Watkins, N.A., Gusnanto, A., de Bono, B., De, S., Miranda-Saavedra, D., Hardie, D.L., Angenent, W.G., Attwood, A.P., Ellis, P.D., Erber, W., et al.
(2009). A HaemAtlas: characterizing gene expression in differentiated human blood cells. Blood,
Hematopoiesis is a carefully controlled process that is regulated by complex networks of transcription factors that are, in part, controlled by signals resulting from ligand binding to cell-surface receptors. To further understand hematopoiesis, we have compared gene expression profiles of human erythroblasts, megakaryocytes, B cells, cytotoxic and helper T cells, natural killer cells, granulocytes, and monocytes using whole genome microarrays. A bioinformatics analysis of these data was performed focusing on transcription factors, immunoglobulin superfamily members, and lineage-specific transcripts. We observed that the numbers of lineage-specific genes varies by 2 orders of magnitude, ranging from 5 for cytotoxic T cells to 878 for granulocytes. In addition, we have identified novel coexpression patterns for key transcription factors involved in hematopoiesis (eg, GATA3-GFI1 and GATA2-KLF1). This study represents the most comprehensive analysis of gene expression in hematopoietic cells to date and has identified genes that play key roles in lineage commitment and cell function. The data, which are freely accessible, will be invaluable for future studies on hematopoiesis and the role of specific genes and will also aid the understanding of the recent genome-wide association studies..
Westbury, C.B., Reis-Filho, J.S., Dexter, T., Mahler-Araujo, B., Fenwick, K., Iravani, M., Grigoriadis, A., Parry, S., Robertson, D., Mackay, A., et al.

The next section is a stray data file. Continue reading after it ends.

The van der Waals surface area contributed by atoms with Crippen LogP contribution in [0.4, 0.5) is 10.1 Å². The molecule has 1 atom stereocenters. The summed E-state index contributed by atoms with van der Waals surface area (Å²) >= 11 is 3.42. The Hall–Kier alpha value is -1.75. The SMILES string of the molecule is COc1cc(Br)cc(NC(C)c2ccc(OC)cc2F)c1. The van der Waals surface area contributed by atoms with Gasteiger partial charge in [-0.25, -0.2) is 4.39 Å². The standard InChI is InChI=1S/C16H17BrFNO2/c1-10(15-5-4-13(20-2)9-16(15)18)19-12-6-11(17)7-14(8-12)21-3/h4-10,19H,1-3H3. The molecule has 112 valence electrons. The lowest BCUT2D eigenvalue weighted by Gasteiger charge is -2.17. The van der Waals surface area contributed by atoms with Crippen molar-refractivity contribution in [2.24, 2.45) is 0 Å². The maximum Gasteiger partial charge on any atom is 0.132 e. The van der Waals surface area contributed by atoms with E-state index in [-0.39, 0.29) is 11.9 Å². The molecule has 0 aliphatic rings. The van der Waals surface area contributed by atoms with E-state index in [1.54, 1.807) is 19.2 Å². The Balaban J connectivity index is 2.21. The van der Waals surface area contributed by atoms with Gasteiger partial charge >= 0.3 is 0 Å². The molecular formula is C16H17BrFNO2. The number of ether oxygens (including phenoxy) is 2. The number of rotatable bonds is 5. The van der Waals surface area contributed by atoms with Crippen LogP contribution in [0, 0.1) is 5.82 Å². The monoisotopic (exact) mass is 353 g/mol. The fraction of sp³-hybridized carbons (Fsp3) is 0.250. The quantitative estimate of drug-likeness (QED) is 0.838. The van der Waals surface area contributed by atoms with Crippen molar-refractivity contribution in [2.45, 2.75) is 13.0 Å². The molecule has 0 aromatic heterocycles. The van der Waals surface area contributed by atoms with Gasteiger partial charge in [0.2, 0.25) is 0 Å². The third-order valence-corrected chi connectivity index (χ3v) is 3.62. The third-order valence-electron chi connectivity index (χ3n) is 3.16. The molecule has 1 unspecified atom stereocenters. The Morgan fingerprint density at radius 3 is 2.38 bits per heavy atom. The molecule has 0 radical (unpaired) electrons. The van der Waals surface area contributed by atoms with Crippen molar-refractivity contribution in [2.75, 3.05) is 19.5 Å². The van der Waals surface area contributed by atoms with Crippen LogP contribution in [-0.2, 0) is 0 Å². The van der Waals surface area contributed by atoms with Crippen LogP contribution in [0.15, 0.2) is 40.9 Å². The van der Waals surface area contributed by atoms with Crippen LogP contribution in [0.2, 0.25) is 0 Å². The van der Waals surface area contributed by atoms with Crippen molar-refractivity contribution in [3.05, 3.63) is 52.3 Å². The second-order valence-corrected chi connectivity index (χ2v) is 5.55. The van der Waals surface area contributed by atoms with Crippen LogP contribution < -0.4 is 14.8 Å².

(2009). Genome-wide transcriptomic profiling of microdissected human breast tissue reveals differential expression of KIT (c-Kit, CD117) and oestrogen receptor-alpha (ERalpha) in response to therapeutic radiation. J pathol,
The pathogenesis of late normal tissue fibrosis after high-dose ionizing radiation involves multiple cell types and signalling pathways but is not well understood. To identify the molecular changes occurring after radiotherapy, paired normal tissue samples were collected from the non-irradiated breast and from the treated breast of women who had undergone curative radiotherapy for early breast cancer months or years previously. As radiation may induce distinct transcriptional changes in the different components of the breast, laser capture microdissection and gene expression microarray profiling were performed separately for epithelial and stromal components and selected genes were validated using immunohistochemistry. In the epithelial compartment, a reduction of KIT (c-Kit; CD117) and a reciprocal increase in ESR1 (oestrogen receptor-alpha, ERalpha) mRNA and protein levels were seen in irradiated compared to non-irradiated samples. In the stromal compartment, extracellular matrix genes including FN1 (fibronectin 1) and CTGF (connective tissue growth factor; CCN2) were increased. Further investigation revealed that c-Kit and ERalpha were expressed in distinct subpopulations of luminal epithelial cells. Interlobular c-Kit-positive mast cells were also increased in irradiated cases not showing features of post-radiation atrophy. Pathway analysis revealed 'cancer, reproductive system disease and tumour morphology' as the most significantly enriched network in the epithelial compartment, whereas in the stromal component, a significant enrichment for 'connective tissue disorders, dermatological diseases and conditions, genetic disorder' and 'cancer, tumour morphology, infection mechanism' networks was observed. These data identify previously unreported changes in the epithelial compartment and show altered expression of genes implicated in late normal tissue injury in the stromal compartment of normal breast tissue. The findings are relevant to both fibrosis and atrophy occurring after radiotherapy for early breast cancer..
Fasquelle, C., Sartelet, A., Li, W., Dive, M., Tamma, N., Michaux, C., Druet, T., Huijbers, I.J., Isacke, C.M., Coppieters, W., et al.
(2009). Balancing selection of a frame-shift mutation in the MRC2 gene accounts for the outbreak of the Crooked Tail Syndrome in Belgian Blue Cattle. Plos genet,